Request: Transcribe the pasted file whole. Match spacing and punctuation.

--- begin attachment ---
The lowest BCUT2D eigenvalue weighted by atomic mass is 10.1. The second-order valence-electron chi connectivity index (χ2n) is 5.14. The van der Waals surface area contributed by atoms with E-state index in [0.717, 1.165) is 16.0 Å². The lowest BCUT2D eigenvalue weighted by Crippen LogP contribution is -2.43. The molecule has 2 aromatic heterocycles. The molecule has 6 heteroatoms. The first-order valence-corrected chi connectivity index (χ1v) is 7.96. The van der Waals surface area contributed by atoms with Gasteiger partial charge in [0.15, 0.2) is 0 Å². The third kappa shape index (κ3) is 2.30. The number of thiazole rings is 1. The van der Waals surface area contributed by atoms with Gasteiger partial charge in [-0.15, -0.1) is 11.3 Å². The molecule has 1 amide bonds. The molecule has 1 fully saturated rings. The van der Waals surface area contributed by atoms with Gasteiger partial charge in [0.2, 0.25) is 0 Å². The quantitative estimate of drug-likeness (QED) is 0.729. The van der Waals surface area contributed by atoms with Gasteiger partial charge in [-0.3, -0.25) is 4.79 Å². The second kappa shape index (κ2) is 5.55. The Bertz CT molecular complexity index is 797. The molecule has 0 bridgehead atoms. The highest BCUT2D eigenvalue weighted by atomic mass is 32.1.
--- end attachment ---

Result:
The lowest BCUT2D eigenvalue weighted by atomic mass is 10.1. The second-order valence-electron chi connectivity index (χ2n) is 5.14. The van der Waals surface area contributed by atoms with E-state index in [0.717, 1.165) is 16.0 Å². The lowest BCUT2D eigenvalue weighted by Crippen LogP contribution is -2.43. The molecule has 2 aromatic heterocycles. The molecule has 6 heteroatoms. The first-order valence-corrected chi connectivity index (χ1v) is 7.96. The van der Waals surface area contributed by atoms with Gasteiger partial charge in [0.15, 0.2) is 0 Å². The third kappa shape index (κ3) is 2.30. The number of thiazole rings is 1. The van der Waals surface area contributed by atoms with Gasteiger partial charge in [-0.15, -0.1) is 11.3 Å². The molecule has 1 amide bonds. The molecule has 1 fully saturated rings. The van der Waals surface area contributed by atoms with Gasteiger partial charge in [0.2, 0.25) is 0 Å². The quantitative estimate of drug-likeness (QED) is 0.729. The van der Waals surface area contributed by atoms with Gasteiger partial charge in [-0.3, -0.25) is 4.79 Å². The second kappa shape index (κ2) is 5.55. The Bertz CT molecular complexity index is 797. The molecule has 0 bridgehead atoms. The highest BCUT2D eigenvalue weighted by atomic mass is 32.1.